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When TV's leading men and women leave

A major cast change — think Simon Cowell leaving 'American Idol' — doesn't have to be a death knell.

August 18, 2010|By T. L. Stanley, Special to the Los Angeles Times

The heart of groundbreaking drama "ER" continued to beat after the movie-bound George Clooney pulled the plug on his heroic character, Dr. Doug Ross. The laughs kept coming even though Shelley Long's Diane Chambers stopped slinging cocktails at " Cheers," and "Star Trek's" USS Enterprise stayed aloft for decades after William Shatner vacated the captain's chair.

But "American Idol" without acerbic, tough-love judge Simon Cowell, "Larry King Live" sans Larry King, and "The Office" minus its clueless boss, Steve Carell as the always inappropriate Michael Scott — can the franchises thrive, even survive, without them?

Long-running hits are destined to go through some personnel shifts during their time on the air. Just look at the revolving door of talent on seminal series such as " MASH," " NYPD Blue" and "Law & Order." Fans might be forgiven, though, for having trouble envisioning "Idol," "Larry King Live" and "The Office" without their leading men.

Fox is shaking up the 10th season of "Idol," bringing back producer Nigel Lythgoe and assembling a judges' panel that still has more than a few question marks, but may include Jennifer Lopez and Steven Tyler. NBC's staying mum on whether it will promote from within or recruit a new Dunder Mifflin regional manager for "The Office." Ratings-challenged CNN is in talks with British TV personality Piers Morgan to step into Larry King's nightly interview show, potentially adding the "America's Got Talent" judge to a reworked prime-time lineup that will include controversial ex- New York governor Eliot Spitzer.

Major cast changes don't have to be a death knell — "Valerie" became "The Hogan Family" and survived without its namesake, Valerie Harper; "Spin City" thrived after Charlie Sheen stepped in for Michael J. Fox.

"It can be daunting, but it gives the writers an opportunity to shake up the dynamic and tell new stories," said Jonathan Littman, executive producer of the "CSI" franchise and president of Jerry Bruckheimer Television. "If you're lucky enough to have a show that lasts six or seven years, it's inevitable that you'll have change."

" CSI: NY," in fact, recently lost Melina Kanakaredes, who's starred in the show since its launch in 2004 but wanted to move on to other projects; Sela Ward will join for the fall season.

"It's good to have a stable cast because audiences get invested in those actors," Littman said. "But viewers come back, ultimately, for the stories."

Having a sizable ensemble cast may soften the blow, particularly when the show is highly formatted like the ever-popular crime-and-punishment procedurals. It's tougher when a series is built around a character or star and is closely identified with that person, as is often the case with reality shows and comedies.

"In that situation, the networks usually want a big-name replacement, someone they can promote like crazy," said Bill Lawrence, creator of ABC's "Cougar Town," who's gone through numerous cast changes at previous sitcoms "Scrubs" and "Spin City." "That's a burden for producers who need to find a person who'll work creatively and get the network excited at the same time."

When Carell clocks out of "The Office" at the end of this season, at least one industry blogger thinks the show won't recover.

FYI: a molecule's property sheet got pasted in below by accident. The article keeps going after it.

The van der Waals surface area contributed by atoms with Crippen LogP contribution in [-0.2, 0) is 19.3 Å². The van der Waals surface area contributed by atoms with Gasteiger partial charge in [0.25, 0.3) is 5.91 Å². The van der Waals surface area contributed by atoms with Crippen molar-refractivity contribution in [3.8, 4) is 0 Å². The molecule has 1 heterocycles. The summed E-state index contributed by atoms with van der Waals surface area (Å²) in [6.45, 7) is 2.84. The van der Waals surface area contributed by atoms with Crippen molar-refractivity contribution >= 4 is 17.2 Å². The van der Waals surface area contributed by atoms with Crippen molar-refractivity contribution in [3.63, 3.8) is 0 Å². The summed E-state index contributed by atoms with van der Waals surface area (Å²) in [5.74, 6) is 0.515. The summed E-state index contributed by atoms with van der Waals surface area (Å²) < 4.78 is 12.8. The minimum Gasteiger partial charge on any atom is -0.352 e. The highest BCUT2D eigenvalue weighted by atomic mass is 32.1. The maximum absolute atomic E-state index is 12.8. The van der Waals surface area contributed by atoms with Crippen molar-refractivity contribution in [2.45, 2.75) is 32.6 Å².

"The original idea was to do a mockumentary about office life with the boss from hell," said Jace Lacob, founder of the Televisionary blog. "If you lose him, you've lost the element that's compelling and sustainable and relatable."

Lacob, a former fan who said he's found the single-camera comedy "unwatchable" for a few seasons, believes Carell's farewell should be the series ending too.

NBC, whose executives wouldn't comment, don't agree, given that "The Office" rates highest on its Thursday night comedy lineup and attracts a well-heeled audience that's a boon for advertising. Co-executive producer and costar Mindy Kaling has already thrown her support behind Rainn Wilson, whose beet farmer-sales dynamo Dwight Schrute could succeed, if not exceed, Michael Scott in the comedy of embarrassment.

Producers filling a high-profile vacancy should avoid trying to replicate the actor or star who just left, say industry watchers. That is, adding another sarcastic Brit to "American Idol" would be a mistake, just as a Carell clone wouldn't work on "The Office."

Morgan, on the other hand, may struggle because he's so unlike Larry King, TV historian Tim Brooks said. He's little known in the U.S. and not apt to draw the kind of "big catch" mega-watt political, media, sports and entertainment figures that were King's stock in trade.

Even if "Idol" loads up on famous faces, it will need someone with an edge to dole out real criticism, Brooks said, and could lose viewers without the love-to-hate-him Cowell. Ratings have already slipped double digits, though "Idol" is still the No. 1 show on broadcast TV, averaging 24.9 million viewers. It's considered so important to advertisers that they're reportedly paying as much as $650,000 for a 30-second spot in the show's next season, more than they forked over during Cowell's last lap.

Fans won't necessarily tune out just because there's a changing of the guard, even though they may protest loudly, as they did for each new "Trek" captain when "they were so upset you'd have thought the Borg were attacking," Brooks said. "But if it's handled well and made organic to the story line, most fans will give it a chance."

calendar@latimes.com

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